Before entering fully into the meaning of the term chordophone, we are going to proceed to know its etymological origin. In this case, we can state that it is a word that derives from the Greek, exactly from “chordae”, which can be translated as “string”.
The term chordophone does not appear in the dictionary of the Royal Spanish Academy (RAE). The concept is used to name the musical instrument whose sound is produced by the vibration of one or more strings.
The chordophone strings are tensioned between two fixed points. In general, the instrument has a body that works as a resonance box, amplifying the sound produced when these strings vibrate.
There are different classifications of chordophones. However, one of the most generalized is the one that divides them into zithers, which are simple chordophones, and compound chordophones, which include both harps and lutes.
Specifically, it is interesting to know that there are four ways to play the aforementioned chordophones, as we are going to analyze in depth below. We are referring to rubbing, with a bow or with a wheel; to the plucking, with the fingers or mechanically; by percussion, with hammers or rods; and by vibration by sympathy.
String instruments can be qualified in different ways. Those with plucked strings, as their name indicates, sound when the string is plucked or plucked by the fingers or by a plectrum (plectrum): the guitar, the bass, the harp, the lyre, the lute, the ukulele and the charango, among others.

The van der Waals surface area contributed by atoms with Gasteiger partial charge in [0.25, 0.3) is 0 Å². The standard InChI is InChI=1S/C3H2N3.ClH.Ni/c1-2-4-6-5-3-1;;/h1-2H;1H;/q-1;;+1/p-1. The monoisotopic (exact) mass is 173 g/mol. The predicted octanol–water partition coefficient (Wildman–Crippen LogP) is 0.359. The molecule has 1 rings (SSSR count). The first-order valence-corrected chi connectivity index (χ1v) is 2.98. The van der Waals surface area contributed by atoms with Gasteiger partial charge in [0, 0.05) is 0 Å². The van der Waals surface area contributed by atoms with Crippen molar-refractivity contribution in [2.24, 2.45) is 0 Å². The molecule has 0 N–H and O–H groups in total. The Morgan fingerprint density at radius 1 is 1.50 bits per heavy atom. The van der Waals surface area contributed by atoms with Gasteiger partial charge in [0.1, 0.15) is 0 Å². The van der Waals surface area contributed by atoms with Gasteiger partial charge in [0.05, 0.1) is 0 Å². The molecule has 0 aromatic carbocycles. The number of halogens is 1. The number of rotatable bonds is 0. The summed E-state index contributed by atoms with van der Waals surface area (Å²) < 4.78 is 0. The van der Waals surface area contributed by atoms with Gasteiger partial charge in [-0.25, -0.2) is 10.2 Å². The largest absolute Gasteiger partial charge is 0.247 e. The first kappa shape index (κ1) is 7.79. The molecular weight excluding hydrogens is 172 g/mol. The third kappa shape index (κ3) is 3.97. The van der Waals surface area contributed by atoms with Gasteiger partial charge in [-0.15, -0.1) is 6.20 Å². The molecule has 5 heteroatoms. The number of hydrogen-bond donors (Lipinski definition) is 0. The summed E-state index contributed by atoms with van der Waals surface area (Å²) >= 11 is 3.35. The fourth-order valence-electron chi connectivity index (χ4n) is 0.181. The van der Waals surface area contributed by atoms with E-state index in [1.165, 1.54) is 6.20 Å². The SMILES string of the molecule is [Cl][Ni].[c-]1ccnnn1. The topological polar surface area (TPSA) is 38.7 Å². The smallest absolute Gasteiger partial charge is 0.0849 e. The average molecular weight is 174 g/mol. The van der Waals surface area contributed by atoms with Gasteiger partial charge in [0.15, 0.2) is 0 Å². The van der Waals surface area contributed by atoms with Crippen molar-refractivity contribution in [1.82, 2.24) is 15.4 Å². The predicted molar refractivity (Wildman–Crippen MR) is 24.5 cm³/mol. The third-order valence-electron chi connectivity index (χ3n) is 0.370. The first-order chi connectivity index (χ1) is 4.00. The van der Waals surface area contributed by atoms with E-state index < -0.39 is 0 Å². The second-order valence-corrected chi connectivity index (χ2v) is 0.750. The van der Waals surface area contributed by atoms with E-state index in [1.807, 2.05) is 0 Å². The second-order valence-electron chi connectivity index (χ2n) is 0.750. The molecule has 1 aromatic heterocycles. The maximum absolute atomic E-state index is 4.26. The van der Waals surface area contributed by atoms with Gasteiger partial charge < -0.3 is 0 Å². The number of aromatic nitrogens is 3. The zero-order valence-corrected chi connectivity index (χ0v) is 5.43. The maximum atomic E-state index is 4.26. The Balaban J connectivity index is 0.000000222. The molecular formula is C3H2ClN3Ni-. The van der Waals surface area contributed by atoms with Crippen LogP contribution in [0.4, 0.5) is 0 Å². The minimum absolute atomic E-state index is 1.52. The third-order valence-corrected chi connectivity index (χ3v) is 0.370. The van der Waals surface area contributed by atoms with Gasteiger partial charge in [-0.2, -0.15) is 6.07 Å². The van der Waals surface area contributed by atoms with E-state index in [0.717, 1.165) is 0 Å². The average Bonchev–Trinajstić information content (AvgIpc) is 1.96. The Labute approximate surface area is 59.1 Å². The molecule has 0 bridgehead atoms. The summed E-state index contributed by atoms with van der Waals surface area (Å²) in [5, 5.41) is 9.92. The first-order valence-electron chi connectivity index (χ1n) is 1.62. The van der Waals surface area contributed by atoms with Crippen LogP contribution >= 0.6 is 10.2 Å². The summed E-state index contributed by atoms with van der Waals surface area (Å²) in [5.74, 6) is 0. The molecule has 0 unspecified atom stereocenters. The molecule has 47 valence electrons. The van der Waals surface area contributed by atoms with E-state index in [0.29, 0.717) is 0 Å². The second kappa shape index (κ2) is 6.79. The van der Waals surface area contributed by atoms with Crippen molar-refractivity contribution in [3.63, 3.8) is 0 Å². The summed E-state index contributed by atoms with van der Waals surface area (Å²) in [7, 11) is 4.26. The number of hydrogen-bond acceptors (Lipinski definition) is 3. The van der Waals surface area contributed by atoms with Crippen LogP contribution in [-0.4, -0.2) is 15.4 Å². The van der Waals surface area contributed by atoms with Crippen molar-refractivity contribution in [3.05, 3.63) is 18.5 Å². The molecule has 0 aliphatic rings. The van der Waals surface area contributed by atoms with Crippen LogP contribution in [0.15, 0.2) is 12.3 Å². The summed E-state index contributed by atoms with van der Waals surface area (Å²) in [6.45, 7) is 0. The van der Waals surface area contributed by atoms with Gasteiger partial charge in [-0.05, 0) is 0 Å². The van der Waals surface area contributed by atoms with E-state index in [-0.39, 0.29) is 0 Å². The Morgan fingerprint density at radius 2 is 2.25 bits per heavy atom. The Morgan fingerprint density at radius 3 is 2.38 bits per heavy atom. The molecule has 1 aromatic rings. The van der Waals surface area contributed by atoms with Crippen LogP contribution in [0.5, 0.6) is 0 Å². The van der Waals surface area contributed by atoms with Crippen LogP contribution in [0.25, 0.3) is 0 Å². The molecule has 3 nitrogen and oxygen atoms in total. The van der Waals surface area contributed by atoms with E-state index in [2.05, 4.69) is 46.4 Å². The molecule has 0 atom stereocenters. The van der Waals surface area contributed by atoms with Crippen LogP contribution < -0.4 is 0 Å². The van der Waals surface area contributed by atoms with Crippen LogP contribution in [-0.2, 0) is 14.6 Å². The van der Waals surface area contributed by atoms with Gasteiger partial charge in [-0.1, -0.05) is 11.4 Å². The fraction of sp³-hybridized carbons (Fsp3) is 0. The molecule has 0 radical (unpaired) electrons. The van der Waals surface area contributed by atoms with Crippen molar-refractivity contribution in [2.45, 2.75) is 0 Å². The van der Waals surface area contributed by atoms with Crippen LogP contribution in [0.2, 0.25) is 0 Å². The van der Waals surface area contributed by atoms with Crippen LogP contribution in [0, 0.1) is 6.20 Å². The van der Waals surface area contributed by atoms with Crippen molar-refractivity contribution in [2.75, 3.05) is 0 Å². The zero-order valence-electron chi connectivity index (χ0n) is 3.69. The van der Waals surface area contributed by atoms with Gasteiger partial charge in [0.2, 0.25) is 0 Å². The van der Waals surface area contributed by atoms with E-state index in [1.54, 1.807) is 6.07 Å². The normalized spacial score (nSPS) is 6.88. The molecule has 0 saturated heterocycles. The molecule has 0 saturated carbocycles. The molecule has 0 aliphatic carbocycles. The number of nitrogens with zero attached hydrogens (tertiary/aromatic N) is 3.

Rubbed – string chordophones, on the other hand, require a bow to rub the strings to produce the vibration. In this group we find instruments such as the violin, the double bass, the cello and the viola.
There are also chordophones with struck or percussive strings. In this case, the strings of the instrument vibrate through blows that are made with pieces known as hammers, which are linked to keys. The piano and harpsichord are examples of this class of stringed instruments.
Chordophones are used in numerous musical styles and genres. The guitar can appear in tango, the harp in opera, the violin in Celtic music, and the piano in jazz, to name just a few possibilities. Chordophones usually appear accompanied by other types of instruments: percussion, wind, etc.
Other interesting facts about chordophones that are worth knowing are the following:
-Most of the chordophones used on the European continent come from instruments from the Middle East.
-The bandurria, the requinto, the laudín, the Venezuelan cuatro, the guitarrón or the guembrí are other chordophones that exist.
-The material from which the chordophone strings can be made is very diverse. Thus, they can be made with synthetic fibers but also animal hair, silk, tendons from various animal species, wire…
-In orchestras, the most common chordophones that can be found are the harpsichord, the harp, the double bass, the guitar, the piano, the viola, the violoncello and the violin.